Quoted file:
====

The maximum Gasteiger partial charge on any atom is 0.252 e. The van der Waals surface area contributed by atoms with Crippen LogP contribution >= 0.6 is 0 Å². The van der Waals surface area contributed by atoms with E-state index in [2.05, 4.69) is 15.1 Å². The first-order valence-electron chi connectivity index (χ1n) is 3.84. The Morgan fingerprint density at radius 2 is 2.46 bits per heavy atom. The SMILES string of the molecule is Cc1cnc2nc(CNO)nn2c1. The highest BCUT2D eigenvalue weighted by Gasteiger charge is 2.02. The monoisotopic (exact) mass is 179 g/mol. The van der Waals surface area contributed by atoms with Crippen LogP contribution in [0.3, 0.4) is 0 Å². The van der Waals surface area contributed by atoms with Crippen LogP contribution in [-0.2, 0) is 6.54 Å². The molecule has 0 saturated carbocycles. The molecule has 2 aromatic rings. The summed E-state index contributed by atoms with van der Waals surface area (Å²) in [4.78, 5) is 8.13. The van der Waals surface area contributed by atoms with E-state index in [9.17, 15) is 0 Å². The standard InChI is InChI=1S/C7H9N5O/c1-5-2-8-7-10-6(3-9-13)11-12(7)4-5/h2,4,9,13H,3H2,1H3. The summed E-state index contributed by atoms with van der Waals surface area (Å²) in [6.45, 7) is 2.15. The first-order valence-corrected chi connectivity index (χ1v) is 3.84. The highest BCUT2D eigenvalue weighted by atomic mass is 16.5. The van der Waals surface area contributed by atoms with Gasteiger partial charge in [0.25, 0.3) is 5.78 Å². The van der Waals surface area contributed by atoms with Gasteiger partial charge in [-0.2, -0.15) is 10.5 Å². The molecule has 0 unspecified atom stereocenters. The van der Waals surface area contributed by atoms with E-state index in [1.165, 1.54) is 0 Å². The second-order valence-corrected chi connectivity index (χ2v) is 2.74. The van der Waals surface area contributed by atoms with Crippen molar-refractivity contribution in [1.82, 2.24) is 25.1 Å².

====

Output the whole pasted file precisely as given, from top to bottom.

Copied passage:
The maximum Gasteiger partial charge on any atom is 0.252 e. The van der Waals surface area contributed by atoms with Crippen LogP contribution >= 0.6 is 0 Å². The van der Waals surface area contributed by atoms with E-state index in [2.05, 4.69) is 15.1 Å². The first-order valence-electron chi connectivity index (χ1n) is 3.84. The Morgan fingerprint density at radius 2 is 2.46 bits per heavy atom. The SMILES string of the molecule is Cc1cnc2nc(CNO)nn2c1. The highest BCUT2D eigenvalue weighted by Gasteiger charge is 2.02. The monoisotopic (exact) mass is 179 g/mol. The van der Waals surface area contributed by atoms with Crippen LogP contribution in [0.3, 0.4) is 0 Å². The van der Waals surface area contributed by atoms with Crippen LogP contribution in [-0.2, 0) is 6.54 Å². The molecule has 0 saturated carbocycles. The molecule has 2 aromatic rings. The summed E-state index contributed by atoms with van der Waals surface area (Å²) in [4.78, 5) is 8.13. The van der Waals surface area contributed by atoms with E-state index in [9.17, 15) is 0 Å². The standard InChI is InChI=1S/C7H9N5O/c1-5-2-8-7-10-6(3-9-13)11-12(7)4-5/h2,4,9,13H,3H2,1H3. The summed E-state index contributed by atoms with van der Waals surface area (Å²) in [6.45, 7) is 2.15. The first-order valence-corrected chi connectivity index (χ1v) is 3.84. The highest BCUT2D eigenvalue weighted by atomic mass is 16.5. The van der Waals surface area contributed by atoms with Gasteiger partial charge in [0.25, 0.3) is 5.78 Å². The van der Waals surface area contributed by atoms with Gasteiger partial charge in [-0.2, -0.15) is 10.5 Å². The molecule has 0 unspecified atom stereocenters. The van der Waals surface area contributed by atoms with E-state index in [1.165, 1.54) is 0 Å². The second-order valence-corrected chi connectivity index (χ2v) is 2.74. The van der Waals surface area contributed by atoms with Crippen molar-refractivity contribution in [1.82, 2.24) is 25.1 Å².